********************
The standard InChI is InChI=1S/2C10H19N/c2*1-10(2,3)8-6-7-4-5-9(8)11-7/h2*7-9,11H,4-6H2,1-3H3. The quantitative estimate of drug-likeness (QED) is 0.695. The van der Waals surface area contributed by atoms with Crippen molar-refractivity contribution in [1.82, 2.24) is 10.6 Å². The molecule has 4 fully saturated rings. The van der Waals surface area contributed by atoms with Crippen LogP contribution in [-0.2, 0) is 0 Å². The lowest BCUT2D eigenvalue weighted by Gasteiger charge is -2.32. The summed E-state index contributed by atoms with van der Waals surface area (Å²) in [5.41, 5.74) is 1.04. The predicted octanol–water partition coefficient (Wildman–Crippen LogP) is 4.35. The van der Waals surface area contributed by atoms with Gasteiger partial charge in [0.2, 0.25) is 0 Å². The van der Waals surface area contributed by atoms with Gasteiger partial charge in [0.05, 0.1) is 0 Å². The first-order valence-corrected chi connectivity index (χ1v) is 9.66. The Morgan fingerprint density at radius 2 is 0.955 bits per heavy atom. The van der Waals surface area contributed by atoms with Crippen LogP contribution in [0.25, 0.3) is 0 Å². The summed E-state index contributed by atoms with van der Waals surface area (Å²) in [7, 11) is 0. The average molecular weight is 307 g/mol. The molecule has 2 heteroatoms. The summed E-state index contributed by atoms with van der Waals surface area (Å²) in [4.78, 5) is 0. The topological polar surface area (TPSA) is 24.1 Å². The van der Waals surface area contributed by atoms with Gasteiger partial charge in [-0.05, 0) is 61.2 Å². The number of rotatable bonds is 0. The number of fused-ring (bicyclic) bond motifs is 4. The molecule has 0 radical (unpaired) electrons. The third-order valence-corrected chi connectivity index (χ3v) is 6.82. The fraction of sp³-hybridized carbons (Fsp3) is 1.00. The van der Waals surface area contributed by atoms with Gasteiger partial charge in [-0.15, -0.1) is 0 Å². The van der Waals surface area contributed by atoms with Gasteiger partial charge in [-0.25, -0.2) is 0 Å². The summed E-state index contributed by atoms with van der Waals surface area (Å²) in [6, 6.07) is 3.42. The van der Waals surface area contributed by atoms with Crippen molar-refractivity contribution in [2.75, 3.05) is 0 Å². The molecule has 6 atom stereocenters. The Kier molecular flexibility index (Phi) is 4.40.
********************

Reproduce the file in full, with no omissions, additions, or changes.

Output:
The standard InChI is InChI=1S/2C10H19N/c2*1-10(2,3)8-6-7-4-5-9(8)11-7/h2*7-9,11H,4-6H2,1-3H3. The quantitative estimate of drug-likeness (QED) is 0.695. The van der Waals surface area contributed by atoms with Crippen molar-refractivity contribution in [1.82, 2.24) is 10.6 Å². The molecule has 4 fully saturated rings. The van der Waals surface area contributed by atoms with Crippen LogP contribution in [-0.2, 0) is 0 Å². The lowest BCUT2D eigenvalue weighted by Gasteiger charge is -2.32. The summed E-state index contributed by atoms with van der Waals surface area (Å²) in [5.41, 5.74) is 1.04. The predicted octanol–water partition coefficient (Wildman–Crippen LogP) is 4.35. The van der Waals surface area contributed by atoms with Gasteiger partial charge in [0.2, 0.25) is 0 Å². The van der Waals surface area contributed by atoms with Gasteiger partial charge in [0.05, 0.1) is 0 Å². The first-order valence-corrected chi connectivity index (χ1v) is 9.66. The Morgan fingerprint density at radius 2 is 0.955 bits per heavy atom. The van der Waals surface area contributed by atoms with Crippen LogP contribution in [0.25, 0.3) is 0 Å². The summed E-state index contributed by atoms with van der Waals surface area (Å²) in [7, 11) is 0. The average molecular weight is 307 g/mol. The molecule has 2 heteroatoms. The summed E-state index contributed by atoms with van der Waals surface area (Å²) in [4.78, 5) is 0. The topological polar surface area (TPSA) is 24.1 Å². The van der Waals surface area contributed by atoms with Gasteiger partial charge in [-0.05, 0) is 61.2 Å². The number of rotatable bonds is 0. The number of fused-ring (bicyclic) bond motifs is 4. The molecule has 0 radical (unpaired) electrons. The third-order valence-corrected chi connectivity index (χ3v) is 6.82. The fraction of sp³-hybridized carbons (Fsp3) is 1.00. The van der Waals surface area contributed by atoms with Gasteiger partial charge in [-0.15, -0.1) is 0 Å². The van der Waals surface area contributed by atoms with Gasteiger partial charge in [-0.25, -0.2) is 0 Å². The summed E-state index contributed by atoms with van der Waals surface area (Å²) in [6, 6.07) is 3.42. The van der Waals surface area contributed by atoms with Crippen molar-refractivity contribution in [2.75, 3.05) is 0 Å². The molecule has 6 atom stereocenters. The Kier molecular flexibility index (Phi) is 4.40.